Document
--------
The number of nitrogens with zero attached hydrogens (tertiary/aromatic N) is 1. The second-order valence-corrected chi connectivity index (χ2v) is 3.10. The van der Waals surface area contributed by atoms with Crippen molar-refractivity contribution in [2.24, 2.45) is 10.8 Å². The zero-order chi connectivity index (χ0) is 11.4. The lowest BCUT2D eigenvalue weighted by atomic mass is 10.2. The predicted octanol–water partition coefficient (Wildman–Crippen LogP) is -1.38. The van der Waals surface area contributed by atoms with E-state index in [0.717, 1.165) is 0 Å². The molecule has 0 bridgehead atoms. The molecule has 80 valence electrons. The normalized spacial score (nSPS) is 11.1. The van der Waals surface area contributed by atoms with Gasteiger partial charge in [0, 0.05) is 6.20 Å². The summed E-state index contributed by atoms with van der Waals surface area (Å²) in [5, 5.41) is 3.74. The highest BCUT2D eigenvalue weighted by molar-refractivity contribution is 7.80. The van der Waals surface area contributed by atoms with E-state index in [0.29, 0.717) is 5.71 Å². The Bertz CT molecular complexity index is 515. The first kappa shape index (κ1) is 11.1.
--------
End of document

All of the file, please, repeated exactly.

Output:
The number of nitrogens with zero attached hydrogens (tertiary/aromatic N) is 1. The second-order valence-corrected chi connectivity index (χ2v) is 3.10. The van der Waals surface area contributed by atoms with Crippen molar-refractivity contribution in [2.24, 2.45) is 10.8 Å². The zero-order chi connectivity index (χ0) is 11.4. The lowest BCUT2D eigenvalue weighted by atomic mass is 10.2. The predicted octanol–water partition coefficient (Wildman–Crippen LogP) is -1.38. The van der Waals surface area contributed by atoms with E-state index in [0.717, 1.165) is 0 Å². The molecule has 0 bridgehead atoms. The molecule has 80 valence electrons. The normalized spacial score (nSPS) is 11.1. The van der Waals surface area contributed by atoms with Gasteiger partial charge in [0, 0.05) is 6.20 Å². The summed E-state index contributed by atoms with van der Waals surface area (Å²) in [5, 5.41) is 3.74. The highest BCUT2D eigenvalue weighted by molar-refractivity contribution is 7.80. The van der Waals surface area contributed by atoms with E-state index in [0.29, 0.717) is 5.71 Å². The Bertz CT molecular complexity index is 515. The first kappa shape index (κ1) is 11.1.